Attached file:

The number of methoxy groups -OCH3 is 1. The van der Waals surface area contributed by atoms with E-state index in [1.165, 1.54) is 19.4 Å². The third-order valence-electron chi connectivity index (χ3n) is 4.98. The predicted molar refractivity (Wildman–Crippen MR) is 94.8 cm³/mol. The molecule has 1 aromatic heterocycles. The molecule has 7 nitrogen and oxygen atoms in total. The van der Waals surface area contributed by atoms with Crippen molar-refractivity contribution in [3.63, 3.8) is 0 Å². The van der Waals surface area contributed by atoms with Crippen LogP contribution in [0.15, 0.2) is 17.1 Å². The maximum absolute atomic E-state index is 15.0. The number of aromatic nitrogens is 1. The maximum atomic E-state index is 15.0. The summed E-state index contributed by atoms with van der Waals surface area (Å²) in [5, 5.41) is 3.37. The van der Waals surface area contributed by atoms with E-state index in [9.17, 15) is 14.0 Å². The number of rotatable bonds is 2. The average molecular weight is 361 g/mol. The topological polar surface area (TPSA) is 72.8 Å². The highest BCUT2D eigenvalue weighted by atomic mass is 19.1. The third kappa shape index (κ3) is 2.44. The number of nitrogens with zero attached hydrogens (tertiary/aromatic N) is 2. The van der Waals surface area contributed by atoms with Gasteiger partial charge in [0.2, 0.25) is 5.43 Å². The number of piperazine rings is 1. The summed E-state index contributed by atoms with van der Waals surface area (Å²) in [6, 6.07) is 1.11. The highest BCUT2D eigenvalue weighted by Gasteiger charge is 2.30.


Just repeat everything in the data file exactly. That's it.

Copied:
The number of methoxy groups -OCH3 is 1. The van der Waals surface area contributed by atoms with E-state index in [1.165, 1.54) is 19.4 Å². The third-order valence-electron chi connectivity index (χ3n) is 4.98. The predicted molar refractivity (Wildman–Crippen MR) is 94.8 cm³/mol. The molecule has 1 aromatic heterocycles. The molecule has 7 nitrogen and oxygen atoms in total. The van der Waals surface area contributed by atoms with Crippen molar-refractivity contribution in [3.63, 3.8) is 0 Å². The van der Waals surface area contributed by atoms with Crippen LogP contribution in [0.15, 0.2) is 17.1 Å². The maximum absolute atomic E-state index is 15.0. The number of aromatic nitrogens is 1. The maximum atomic E-state index is 15.0. The summed E-state index contributed by atoms with van der Waals surface area (Å²) in [5, 5.41) is 3.37. The van der Waals surface area contributed by atoms with E-state index in [9.17, 15) is 14.0 Å². The number of rotatable bonds is 2. The average molecular weight is 361 g/mol. The topological polar surface area (TPSA) is 72.8 Å². The highest BCUT2D eigenvalue weighted by atomic mass is 19.1. The third kappa shape index (κ3) is 2.44. The number of nitrogens with zero attached hydrogens (tertiary/aromatic N) is 2. The van der Waals surface area contributed by atoms with Gasteiger partial charge in [0.2, 0.25) is 5.43 Å². The number of piperazine rings is 1. The summed E-state index contributed by atoms with van der Waals surface area (Å²) in [6, 6.07) is 1.11. The highest BCUT2D eigenvalue weighted by Gasteiger charge is 2.30.